Malaysia’s rich natural resources are standing in the way of an Arab Spring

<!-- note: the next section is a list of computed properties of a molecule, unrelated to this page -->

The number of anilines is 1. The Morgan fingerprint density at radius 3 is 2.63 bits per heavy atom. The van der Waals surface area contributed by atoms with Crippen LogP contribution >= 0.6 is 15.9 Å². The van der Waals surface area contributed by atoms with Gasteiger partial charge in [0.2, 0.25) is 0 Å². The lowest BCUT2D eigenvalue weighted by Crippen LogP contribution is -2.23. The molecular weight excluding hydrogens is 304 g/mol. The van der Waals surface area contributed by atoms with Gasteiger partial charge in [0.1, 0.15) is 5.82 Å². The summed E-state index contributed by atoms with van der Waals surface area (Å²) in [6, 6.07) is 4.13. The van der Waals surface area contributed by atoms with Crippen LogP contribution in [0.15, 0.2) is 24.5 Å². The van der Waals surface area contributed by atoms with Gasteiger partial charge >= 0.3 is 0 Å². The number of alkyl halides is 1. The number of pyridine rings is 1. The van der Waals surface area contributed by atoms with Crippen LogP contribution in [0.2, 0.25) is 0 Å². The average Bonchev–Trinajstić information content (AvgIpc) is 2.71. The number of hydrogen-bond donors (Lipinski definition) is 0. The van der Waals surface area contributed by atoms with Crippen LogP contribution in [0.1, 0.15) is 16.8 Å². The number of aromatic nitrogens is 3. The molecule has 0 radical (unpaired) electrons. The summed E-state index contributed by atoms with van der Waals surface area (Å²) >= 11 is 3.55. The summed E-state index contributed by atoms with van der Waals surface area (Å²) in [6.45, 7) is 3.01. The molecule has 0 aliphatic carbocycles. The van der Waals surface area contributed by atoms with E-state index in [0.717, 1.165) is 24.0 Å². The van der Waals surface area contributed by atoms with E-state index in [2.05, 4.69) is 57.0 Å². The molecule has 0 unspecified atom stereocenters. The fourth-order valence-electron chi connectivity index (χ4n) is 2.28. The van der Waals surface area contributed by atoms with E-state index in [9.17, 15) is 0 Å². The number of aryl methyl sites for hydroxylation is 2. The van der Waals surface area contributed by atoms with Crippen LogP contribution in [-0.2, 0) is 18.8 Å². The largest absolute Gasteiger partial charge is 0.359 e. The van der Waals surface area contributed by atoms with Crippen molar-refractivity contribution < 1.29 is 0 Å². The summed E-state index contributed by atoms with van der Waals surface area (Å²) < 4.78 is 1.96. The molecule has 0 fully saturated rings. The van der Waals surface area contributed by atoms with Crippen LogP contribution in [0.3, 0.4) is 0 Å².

A long time corrupt, disconnected ruling party? Check. Contentious elections? Check. Allegations of voter fraud? Check. Ethnic and religious fault lines? Check. On the surface, two months after the closest election in Malaysian history, one in which the opposition coalition actually received more votes, the situation looks ripe for an uprising along the lines of Egypt or Tunisia, or even nearby Indonesia and Thailand. Instead, the country seems destined for more years of unequal, resource-driven, racially divisive policies.